Those findings are consistent with Aon Hewitt's experience as a leader in providing retirement solutions and financial education for Canadian organizations and their employees Earlier this year, Aon Hewitt provided specific recommendations to the Financial Consumer Agency of Canada on strengthening Canadians' financial literacy; those included making it easier for employers to provide the kind of assistance they recognize employees need.

"Employers clearly recognize the need to improve their employees' financial literacy, In fact, some have even thought about going one step further and providing advice. However, many of them encounter substantial barriers to doing so in Canada," noted da Silva. "Canadian pension law provides little protection from liability for plan sponsors who want to provide plan members with financial advice. The federal government has rightly recognized the need to improve Canadians' financial literacy, and we believe addressing the hurdle of employer liability on providing advice would be a key next step toward helping Canadians manage this important challenge of preparing financially for retirement."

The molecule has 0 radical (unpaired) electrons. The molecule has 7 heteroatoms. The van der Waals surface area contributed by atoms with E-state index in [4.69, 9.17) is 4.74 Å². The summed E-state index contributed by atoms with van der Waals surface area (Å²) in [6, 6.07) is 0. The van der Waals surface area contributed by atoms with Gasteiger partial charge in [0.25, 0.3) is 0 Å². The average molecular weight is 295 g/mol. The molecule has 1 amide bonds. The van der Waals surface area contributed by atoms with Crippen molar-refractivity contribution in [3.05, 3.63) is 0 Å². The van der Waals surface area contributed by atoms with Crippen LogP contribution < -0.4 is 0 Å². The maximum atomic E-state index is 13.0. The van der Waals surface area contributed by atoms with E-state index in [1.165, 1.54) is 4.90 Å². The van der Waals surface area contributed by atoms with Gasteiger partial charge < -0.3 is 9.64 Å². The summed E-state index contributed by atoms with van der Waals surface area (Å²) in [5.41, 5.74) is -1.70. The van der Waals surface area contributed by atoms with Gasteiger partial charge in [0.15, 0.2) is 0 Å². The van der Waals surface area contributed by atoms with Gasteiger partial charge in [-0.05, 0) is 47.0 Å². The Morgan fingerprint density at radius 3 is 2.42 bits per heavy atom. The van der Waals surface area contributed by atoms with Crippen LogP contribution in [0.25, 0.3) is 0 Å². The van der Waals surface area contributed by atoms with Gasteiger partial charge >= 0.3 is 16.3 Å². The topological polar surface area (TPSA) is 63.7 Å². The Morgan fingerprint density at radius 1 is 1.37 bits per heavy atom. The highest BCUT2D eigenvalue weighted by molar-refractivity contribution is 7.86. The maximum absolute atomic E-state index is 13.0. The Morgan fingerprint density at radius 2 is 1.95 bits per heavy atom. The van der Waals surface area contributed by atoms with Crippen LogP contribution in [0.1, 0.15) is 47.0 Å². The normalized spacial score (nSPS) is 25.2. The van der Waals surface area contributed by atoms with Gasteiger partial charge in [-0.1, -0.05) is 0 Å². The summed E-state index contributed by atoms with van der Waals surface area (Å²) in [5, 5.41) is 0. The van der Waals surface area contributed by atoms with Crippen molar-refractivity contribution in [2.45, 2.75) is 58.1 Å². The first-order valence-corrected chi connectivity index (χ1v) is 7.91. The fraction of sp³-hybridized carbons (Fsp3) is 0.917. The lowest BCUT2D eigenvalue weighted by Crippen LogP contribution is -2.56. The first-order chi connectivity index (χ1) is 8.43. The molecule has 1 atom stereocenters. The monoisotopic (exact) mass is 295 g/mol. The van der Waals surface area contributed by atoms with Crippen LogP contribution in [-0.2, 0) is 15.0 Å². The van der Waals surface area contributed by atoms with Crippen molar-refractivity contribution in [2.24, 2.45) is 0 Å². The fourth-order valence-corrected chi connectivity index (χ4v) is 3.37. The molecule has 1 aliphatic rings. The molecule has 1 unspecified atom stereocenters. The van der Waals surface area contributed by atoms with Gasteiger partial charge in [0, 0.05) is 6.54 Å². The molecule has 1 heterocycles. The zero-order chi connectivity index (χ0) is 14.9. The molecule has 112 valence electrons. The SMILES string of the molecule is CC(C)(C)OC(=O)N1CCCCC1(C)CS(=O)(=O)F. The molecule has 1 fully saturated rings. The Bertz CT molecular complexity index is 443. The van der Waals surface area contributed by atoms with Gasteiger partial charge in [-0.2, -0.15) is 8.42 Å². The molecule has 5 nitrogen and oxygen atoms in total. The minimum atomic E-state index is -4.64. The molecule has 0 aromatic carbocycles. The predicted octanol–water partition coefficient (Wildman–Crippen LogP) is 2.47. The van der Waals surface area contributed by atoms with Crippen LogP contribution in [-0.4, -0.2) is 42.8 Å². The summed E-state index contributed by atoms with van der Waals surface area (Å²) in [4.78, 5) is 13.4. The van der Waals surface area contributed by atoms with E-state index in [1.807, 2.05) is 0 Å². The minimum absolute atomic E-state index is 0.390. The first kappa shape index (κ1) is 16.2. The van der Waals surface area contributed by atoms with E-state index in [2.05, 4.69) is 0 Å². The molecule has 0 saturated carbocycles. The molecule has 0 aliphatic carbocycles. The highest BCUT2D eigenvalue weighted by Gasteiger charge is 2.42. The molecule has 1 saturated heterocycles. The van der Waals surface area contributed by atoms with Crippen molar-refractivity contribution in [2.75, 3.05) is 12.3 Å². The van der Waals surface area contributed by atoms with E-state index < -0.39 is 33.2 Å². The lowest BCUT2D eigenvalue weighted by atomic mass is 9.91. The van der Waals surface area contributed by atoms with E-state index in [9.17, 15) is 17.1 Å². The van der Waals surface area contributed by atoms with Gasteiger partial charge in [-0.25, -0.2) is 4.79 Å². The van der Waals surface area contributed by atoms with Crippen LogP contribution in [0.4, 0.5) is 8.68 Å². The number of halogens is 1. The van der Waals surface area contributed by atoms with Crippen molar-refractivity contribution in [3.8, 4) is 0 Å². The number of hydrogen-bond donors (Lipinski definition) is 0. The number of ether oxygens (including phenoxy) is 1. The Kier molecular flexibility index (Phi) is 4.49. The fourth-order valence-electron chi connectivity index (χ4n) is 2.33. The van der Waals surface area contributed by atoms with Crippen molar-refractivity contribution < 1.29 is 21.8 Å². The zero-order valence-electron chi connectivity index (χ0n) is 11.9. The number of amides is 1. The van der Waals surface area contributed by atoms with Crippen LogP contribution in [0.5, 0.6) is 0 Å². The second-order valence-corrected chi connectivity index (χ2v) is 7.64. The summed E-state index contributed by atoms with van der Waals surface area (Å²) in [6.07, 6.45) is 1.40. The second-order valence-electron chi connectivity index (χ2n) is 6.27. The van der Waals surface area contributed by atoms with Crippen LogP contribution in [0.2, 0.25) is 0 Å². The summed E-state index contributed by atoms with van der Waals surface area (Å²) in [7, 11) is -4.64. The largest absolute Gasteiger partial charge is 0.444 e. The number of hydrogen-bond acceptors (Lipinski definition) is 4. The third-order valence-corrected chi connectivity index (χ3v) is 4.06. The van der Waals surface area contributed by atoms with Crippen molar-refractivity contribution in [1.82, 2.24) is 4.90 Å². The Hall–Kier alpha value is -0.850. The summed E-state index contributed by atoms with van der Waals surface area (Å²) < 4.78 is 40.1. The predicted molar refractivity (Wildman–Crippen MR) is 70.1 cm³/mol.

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Aon Hewitt empowers organizations and individuals to secure a better future through innovative talent, retirement and health solutions. We advise, design and execute a wide range of solutions that enable clients to cultivate talent to drive organizational and personal performance and growth, navigate retirement risk while providing new levels of financial security, and redefine health solutions for greater choice, affordability and wellness. Aon Hewitt is the global leader in human resource solutions, with over 30,000 professionals in 90 countries serving more than 20,000 clients worldwide. For more information on Aon Hewitt, please visit

About Aon
Aon plc (NYSE: AON) is the leading global provider of risk management, insurance and reinsurance brokerage, and human resources solutions and outsourcing services. Through its more than 66,000 colleagues worldwide, Aon unites to empower results for clients in over 120 countries via innovative and effective risk and people solutions and through industry-leading global resources and technical expertise. Aon has been named repeatedly as the world's best broker, best insurance intermediary, best reinsurance intermediary, best captives manager, and best employee benefits consulting firm by multiple industry sources. Visit for more information on Aon and to learn about Aon's global partnership with Manchester United.